Last week I was honored as well as heartbroken to be asked to sing and speak at a Memorial Service for one of my former students, Natalie Anne Davis. Natalie was a member of our Student Ministry at Skelly Drive Baptist Church in Tulsa, OK.
I remember the first time I met Natalie. She came as a guest to our Wednesday night student worship service. Most of the time when I see a new face in the group, I walk up and introduce myself and ask them their name. Well, this particular time, I was beaten to the punch. Before I could get a word out, Natalie slapped me high five and said, “Hi, I’m Natalie. Who are you?” And so, our friendship began.
She was such a caring person. Natalie, had a genuine concern for the people around her. She was such an encourager. I remember her complimenting me on several occasions. Even if it was just a little thing, she would make an encouraging comment because she wanted to lift my spirits. I loved that about her.
My wife,Christy, tells the story of a 15 year old Natalie begging Christy to teach her how to drive in the Church parking lot. “Come on, Christy, Please. I can do it,” she said. So, Christy gave in. She let Natalie get in the driver’s seat our car. Christy sat in the passenger seat and gave a 20 minute “pre-lesson lecture” on all the instruments in the car. Finally, the ignition was started. Natalie checked the mirrors, shifted into reverse and slowly began to back out. Christy began to realize that the angle at which they were backing out was a little too sharp and was taking them directly towards the Cadillac in the next parking spot. Calmly Christy said “Step on the brake, Nat.” To which Natali responded, “Which peddle is that?” while simultaneously stomping on the accelerator. No longer calm, Christy screamed back, “Not that one!” Thankfully the car was halted before a collision took place. But that incident also promptly ended the first and only driving lesson between Nat and Christy.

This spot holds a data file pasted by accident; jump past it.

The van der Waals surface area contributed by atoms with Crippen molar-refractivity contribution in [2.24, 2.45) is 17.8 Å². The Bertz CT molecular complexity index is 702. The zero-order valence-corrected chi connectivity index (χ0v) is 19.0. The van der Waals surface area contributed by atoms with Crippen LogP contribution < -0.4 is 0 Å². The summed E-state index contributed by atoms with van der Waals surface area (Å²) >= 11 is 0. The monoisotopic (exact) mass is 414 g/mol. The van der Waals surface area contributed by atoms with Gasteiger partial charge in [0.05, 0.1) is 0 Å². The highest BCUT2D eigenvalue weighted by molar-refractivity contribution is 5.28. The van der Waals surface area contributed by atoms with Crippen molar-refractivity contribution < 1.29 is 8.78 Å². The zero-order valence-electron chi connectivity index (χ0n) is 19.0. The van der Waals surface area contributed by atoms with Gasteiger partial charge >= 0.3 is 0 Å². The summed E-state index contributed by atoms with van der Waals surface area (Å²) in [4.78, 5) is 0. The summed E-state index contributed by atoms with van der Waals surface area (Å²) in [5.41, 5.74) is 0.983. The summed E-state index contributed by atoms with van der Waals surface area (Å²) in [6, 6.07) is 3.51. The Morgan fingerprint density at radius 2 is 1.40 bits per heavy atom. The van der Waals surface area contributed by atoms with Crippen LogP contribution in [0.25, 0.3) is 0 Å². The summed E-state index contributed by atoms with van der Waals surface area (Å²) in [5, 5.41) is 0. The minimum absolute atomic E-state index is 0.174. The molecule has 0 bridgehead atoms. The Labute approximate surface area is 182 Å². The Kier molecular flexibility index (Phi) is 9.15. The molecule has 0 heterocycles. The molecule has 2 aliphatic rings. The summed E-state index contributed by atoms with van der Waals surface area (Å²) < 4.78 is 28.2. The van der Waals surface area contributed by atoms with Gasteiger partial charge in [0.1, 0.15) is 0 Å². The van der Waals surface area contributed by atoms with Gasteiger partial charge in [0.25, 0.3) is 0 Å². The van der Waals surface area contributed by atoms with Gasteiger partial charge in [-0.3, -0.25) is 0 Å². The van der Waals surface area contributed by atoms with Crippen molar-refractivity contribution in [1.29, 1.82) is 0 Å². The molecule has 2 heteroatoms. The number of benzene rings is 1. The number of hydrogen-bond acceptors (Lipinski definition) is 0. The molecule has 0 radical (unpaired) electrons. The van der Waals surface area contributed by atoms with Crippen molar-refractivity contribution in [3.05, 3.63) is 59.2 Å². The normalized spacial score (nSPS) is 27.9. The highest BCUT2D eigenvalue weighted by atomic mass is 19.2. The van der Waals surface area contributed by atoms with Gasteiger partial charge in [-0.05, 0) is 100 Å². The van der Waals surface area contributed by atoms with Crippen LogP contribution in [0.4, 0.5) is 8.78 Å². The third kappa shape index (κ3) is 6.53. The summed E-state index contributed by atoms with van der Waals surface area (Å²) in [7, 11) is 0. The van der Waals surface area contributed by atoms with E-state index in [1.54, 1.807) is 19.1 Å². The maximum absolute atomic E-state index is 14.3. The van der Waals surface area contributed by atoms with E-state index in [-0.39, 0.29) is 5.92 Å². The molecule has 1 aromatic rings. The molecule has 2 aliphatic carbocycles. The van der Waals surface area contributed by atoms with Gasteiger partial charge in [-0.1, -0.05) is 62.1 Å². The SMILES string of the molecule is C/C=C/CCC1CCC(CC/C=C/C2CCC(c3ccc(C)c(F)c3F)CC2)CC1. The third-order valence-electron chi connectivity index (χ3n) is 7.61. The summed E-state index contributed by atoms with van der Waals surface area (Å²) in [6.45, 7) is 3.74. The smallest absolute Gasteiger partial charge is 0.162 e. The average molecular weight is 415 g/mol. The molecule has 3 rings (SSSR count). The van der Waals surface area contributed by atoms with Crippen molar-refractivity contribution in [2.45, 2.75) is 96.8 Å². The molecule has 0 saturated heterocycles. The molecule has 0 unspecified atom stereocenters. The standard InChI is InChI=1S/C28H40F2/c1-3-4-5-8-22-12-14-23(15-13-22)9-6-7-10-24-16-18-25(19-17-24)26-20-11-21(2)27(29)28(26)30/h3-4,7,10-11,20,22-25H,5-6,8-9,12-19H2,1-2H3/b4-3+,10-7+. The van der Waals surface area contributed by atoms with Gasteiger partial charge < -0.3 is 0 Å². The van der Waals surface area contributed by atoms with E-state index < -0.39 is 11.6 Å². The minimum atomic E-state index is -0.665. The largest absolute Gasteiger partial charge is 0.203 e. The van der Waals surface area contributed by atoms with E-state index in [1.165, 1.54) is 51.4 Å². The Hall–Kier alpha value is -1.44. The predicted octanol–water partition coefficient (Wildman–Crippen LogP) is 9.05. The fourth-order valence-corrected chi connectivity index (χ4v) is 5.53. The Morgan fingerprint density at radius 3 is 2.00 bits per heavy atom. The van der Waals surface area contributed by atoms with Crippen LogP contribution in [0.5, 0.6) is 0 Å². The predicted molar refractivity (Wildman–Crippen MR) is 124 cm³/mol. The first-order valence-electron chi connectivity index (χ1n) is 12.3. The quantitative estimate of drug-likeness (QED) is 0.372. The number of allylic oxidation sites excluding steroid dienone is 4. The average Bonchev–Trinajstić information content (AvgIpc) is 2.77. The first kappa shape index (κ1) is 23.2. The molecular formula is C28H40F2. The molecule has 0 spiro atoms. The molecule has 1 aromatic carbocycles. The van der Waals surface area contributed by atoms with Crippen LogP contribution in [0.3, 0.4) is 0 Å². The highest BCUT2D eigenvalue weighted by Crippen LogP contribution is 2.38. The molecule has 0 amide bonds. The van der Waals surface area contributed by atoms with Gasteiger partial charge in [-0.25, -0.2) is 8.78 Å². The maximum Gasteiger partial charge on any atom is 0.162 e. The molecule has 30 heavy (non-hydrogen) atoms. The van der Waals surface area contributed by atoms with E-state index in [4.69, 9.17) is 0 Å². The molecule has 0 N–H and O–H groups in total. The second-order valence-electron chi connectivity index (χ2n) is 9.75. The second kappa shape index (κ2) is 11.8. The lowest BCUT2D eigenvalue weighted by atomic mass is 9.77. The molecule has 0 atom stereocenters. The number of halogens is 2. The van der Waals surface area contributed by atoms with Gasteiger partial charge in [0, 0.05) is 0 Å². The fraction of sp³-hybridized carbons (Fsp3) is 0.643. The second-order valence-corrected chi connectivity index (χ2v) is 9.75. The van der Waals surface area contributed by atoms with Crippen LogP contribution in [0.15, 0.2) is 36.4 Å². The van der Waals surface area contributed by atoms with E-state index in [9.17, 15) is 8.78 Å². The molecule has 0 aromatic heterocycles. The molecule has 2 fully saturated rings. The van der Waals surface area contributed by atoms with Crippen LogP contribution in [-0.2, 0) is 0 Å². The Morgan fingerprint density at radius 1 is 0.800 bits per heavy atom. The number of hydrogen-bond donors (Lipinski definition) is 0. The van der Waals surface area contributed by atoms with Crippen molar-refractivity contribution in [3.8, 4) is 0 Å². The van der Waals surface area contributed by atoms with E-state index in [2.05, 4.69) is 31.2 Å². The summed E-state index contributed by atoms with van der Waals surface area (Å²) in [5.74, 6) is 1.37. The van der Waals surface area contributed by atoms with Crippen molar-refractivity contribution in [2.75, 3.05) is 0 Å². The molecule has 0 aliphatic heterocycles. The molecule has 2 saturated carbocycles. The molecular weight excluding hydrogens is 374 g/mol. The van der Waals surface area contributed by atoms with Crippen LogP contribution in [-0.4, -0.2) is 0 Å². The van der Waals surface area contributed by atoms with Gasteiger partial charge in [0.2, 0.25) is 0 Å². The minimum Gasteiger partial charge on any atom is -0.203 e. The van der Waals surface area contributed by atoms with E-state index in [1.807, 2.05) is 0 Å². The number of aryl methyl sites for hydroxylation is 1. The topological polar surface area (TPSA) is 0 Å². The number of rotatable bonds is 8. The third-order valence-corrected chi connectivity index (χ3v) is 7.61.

One of my all-time favorite memories in my 20 plus years of student ministry was at Falls Creek 2007. One of our theme nights in out Cabin that year was “Who Am I Night?” We challenged the students to dress up like someone and let the group guess who they were. Several dressed as celebrities and professional athletes; others dressed up as fictional characters or historical figures. Well, unbeknownst to me, Natalie had persuaded Christy to sneak into the guys dorm while everyone was out of the cabin and gather some of my clothes. Taking the clothes from Christy, Nat put on a pair of my shorts and cinched a rope around her waist to hold them up. She put on one of my shirts and stuffed it with a couple of pillows. To complete the ensemble, she put on my visor that I wore all week at camp. So when dinner time arrived and everyone came out in their respective costumes. It was an absolute joy to see the smile on Natalie’s face as she walked up to me and asked. “Can you guess who I am?”
The last thing I shared with those in attendance at the memorial service last week was my clear memory of the night that Natalie responded to an invitation to accept Christ as her Savior. Christy had the privilege of counseling with her that night after her decision. And I believe Natalie made a real decision to give her heart to Jesus. And that hope that she had through the good times and bad times of her 22 year old life, is the same hope that I have. The hope that says even though I am a sinner, and had no hope of a relationship with God on my own; the God of the universe, Jesus Christ, stepped out of heaven, came to earth to live a sinless life so that He could be the perfect sacrifice for the sins of mankind. And after 33 years, He died on a cross for you and for me, And praise God, three days later He rose from the dead to conquer death so that we could have the hope of living forever in heaven with Him. That is the hope that Natalie put her trust in. That is the hope that my life rests in. No matter where you are, no matter where you have been, no matter what you have done; that hope is still extended to you.
Natalie would want you to know about that hope. And that life is way too short and way too unpredictable not to have that type of hope in your life.